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Nightmare at 20,000 Feet: Horror Stories (Englisch) Taschenbuch – 18. Juli 2008


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This classic horror collection showcases the early career of one of the field's most influential and innovative writers. Much of Richard Matheson's work has found its way into pop culture: the title story became a memorable episode of television's The Twilight Zone, and horror aficionados reading "Prey" will immediately visualize Trilogy of Terror's Karen Black hunkered down with a butcher knife. But this collection's power lies in its wide-ranging exploration of style and subject and the literary skill that Matheson demonstrated right from the start of his career. Many of his stories were decidedly unconventional when published (most in the 1950s and early 1960s), and still have the power to shock or to satisfy with their graceful inevitability. Matheson is not primarily a monster writer: rather, he examines how we create monsters from our own fears and frailties, and sometimes become the monsters ourselves. Nightmare at 20,000 Feet is a must-have collection for Matheson fans and readers who like their horror spare, precise, and chilling. --Roz Genessee

Pressestimmen

"Be warned: you are in the hands of a writer who asks no quarter and gives none. He will wring you dry . . . and when you close this volume he will leave you with greatest gift a writer can give: he will leave you wanting more."-Stephen King, from his Introduction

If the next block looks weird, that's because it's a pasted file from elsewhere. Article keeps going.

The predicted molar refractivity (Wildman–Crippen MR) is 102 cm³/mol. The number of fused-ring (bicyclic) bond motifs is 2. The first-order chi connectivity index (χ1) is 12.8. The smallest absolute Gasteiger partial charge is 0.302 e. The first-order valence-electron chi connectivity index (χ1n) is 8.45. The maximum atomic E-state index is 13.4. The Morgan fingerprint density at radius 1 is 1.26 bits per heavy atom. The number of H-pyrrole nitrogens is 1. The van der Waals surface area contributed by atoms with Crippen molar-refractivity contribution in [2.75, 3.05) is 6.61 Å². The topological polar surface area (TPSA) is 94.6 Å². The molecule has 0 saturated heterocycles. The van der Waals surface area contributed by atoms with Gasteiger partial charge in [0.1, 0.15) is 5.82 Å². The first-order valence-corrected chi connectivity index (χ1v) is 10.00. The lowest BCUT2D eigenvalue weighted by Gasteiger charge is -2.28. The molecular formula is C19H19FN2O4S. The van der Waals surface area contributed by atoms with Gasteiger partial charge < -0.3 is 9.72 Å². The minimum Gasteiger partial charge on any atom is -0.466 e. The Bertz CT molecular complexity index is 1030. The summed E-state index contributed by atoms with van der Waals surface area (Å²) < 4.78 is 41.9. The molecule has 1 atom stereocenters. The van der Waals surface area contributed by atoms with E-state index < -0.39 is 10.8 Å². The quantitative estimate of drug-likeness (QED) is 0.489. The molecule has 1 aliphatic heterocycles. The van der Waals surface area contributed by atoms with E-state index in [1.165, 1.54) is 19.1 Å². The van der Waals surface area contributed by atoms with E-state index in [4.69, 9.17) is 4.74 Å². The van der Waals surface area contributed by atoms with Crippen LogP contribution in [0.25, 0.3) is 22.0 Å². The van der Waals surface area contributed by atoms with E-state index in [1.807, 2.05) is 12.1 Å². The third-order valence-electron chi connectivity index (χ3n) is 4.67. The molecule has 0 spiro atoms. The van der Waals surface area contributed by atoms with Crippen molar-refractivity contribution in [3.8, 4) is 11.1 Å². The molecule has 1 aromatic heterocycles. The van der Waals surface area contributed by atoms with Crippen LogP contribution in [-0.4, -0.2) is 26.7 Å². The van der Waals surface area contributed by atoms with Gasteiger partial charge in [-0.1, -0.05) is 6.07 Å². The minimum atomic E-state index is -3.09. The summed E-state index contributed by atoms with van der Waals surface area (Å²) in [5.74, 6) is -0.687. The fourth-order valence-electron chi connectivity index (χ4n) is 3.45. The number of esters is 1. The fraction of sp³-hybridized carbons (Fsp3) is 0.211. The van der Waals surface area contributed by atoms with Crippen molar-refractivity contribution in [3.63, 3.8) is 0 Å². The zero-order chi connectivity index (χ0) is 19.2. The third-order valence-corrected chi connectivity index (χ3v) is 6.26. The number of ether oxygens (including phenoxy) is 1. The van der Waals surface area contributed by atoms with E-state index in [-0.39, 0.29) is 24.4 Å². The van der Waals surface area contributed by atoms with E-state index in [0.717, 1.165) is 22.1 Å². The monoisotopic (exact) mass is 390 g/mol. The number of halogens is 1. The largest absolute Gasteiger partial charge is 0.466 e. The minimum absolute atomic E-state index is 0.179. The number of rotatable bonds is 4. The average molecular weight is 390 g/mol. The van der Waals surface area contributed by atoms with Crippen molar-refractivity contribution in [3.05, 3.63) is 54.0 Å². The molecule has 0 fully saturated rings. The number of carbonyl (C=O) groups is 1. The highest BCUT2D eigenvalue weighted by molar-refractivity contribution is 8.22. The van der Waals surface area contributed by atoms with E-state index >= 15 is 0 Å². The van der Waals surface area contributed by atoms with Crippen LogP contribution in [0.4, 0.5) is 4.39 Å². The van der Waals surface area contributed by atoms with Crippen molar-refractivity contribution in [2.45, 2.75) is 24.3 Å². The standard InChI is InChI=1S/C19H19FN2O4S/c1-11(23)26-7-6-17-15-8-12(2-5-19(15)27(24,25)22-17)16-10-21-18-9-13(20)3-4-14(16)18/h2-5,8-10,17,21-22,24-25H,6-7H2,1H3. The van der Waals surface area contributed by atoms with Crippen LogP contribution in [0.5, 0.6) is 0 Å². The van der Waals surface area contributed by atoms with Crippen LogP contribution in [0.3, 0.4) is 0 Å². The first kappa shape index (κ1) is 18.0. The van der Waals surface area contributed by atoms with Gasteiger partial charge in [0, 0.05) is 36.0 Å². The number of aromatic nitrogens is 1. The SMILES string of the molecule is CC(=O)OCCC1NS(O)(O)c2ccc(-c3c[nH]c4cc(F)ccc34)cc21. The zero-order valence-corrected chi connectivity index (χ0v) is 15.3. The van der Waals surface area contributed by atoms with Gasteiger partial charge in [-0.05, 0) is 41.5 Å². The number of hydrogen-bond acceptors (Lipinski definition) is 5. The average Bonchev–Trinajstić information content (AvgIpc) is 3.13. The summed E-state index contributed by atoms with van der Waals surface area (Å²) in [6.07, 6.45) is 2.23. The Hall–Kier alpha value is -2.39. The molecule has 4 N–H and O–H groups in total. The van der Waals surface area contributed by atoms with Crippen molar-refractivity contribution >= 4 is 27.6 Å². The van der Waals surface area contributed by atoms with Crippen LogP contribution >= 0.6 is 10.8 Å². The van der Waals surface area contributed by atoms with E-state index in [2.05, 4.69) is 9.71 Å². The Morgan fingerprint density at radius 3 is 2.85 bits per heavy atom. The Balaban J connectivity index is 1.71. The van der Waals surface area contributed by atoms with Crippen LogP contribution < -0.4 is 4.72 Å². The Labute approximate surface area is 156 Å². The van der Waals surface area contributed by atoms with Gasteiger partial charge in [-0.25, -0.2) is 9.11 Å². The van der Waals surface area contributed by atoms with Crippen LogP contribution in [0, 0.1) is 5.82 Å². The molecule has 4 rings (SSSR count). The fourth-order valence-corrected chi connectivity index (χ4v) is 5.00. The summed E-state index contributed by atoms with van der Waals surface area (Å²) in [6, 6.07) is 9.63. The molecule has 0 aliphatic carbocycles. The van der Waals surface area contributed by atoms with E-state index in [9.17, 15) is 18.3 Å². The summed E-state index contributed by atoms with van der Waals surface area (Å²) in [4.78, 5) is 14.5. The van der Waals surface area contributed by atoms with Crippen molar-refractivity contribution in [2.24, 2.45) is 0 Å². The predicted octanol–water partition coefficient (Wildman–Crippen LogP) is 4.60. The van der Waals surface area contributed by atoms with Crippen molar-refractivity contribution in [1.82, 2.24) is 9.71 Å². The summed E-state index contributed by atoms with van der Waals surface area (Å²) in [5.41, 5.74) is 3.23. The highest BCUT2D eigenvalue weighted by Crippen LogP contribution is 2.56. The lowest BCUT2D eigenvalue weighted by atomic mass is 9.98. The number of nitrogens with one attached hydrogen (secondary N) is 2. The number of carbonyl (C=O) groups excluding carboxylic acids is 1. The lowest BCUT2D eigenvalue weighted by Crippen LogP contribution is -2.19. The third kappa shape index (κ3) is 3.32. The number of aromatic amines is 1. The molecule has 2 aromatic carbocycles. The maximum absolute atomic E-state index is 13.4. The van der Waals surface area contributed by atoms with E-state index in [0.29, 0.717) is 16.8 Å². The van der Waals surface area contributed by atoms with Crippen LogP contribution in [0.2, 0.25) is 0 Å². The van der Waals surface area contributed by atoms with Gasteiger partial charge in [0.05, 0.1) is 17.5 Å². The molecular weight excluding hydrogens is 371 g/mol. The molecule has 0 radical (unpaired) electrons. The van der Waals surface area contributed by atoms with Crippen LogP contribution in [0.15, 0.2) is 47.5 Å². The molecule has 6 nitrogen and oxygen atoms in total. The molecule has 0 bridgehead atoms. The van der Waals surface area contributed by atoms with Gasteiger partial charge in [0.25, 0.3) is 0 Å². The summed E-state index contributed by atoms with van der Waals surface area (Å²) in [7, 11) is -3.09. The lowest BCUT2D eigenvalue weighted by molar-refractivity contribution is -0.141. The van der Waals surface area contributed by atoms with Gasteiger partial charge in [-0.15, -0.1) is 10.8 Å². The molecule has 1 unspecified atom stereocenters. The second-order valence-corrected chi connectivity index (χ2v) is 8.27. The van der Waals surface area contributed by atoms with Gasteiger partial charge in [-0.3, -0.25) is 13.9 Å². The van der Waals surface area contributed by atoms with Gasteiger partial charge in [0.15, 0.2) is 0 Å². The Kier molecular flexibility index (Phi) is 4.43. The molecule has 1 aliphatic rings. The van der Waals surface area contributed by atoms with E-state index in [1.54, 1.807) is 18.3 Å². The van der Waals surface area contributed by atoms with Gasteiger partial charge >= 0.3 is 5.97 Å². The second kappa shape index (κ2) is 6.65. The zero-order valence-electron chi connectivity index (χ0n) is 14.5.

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48 von 49 Kunden fanden die folgende Rezension hilfreich
A classic collection 21. Januar 2002
Von mrliteral - Veröffentlicht auf Amazon.com
Format: Taschenbuch
His name might not be as big as Stephen King's or Dean Koontz's, but Richard Matheson is nonetheless a master of horror fiction. Even if the name is not familiar, his works are: the title story has been shown in both Twilight Zone the TV show and movie and even been spoofed on the Simpsons. Another story in the collection, Prey, has also become a TV horror classic as part of the 70's movie, Trilogy of Terror. Matheson is also the author of the Incredible Shrinking Man, What Dreams May Come, Somewhere in Time, Stir of Echoes and I Am Legend.
In this set of short stories, Matheson shows he is worth all the praise he is given. The weakest of these stories are merely good and the best are not only great, but classics. Besides his talent to create fantastic horror scenarios and true suspense, he also can leave you thinking at the end of the story. In many of these tales, you are never quite certain if there is something supernatural going on or if it is all imagined by the main character. This intentional ambiguity, done incorrectly can frustrate the reader but in Matheson's hands, it adds an extra level of depth.
If you enjoy horror fiction, this collection is a must. It gives you an opportunity to read one of the most important and underrated persons in the genre.
36 von 37 Kunden fanden die folgende Rezension hilfreich
Wonderfully Wicked and Entertaining Tales 12. Juni 2003
Von Jeffrey Leach - Veröffentlicht auf Amazon.com
Format: Taschenbuch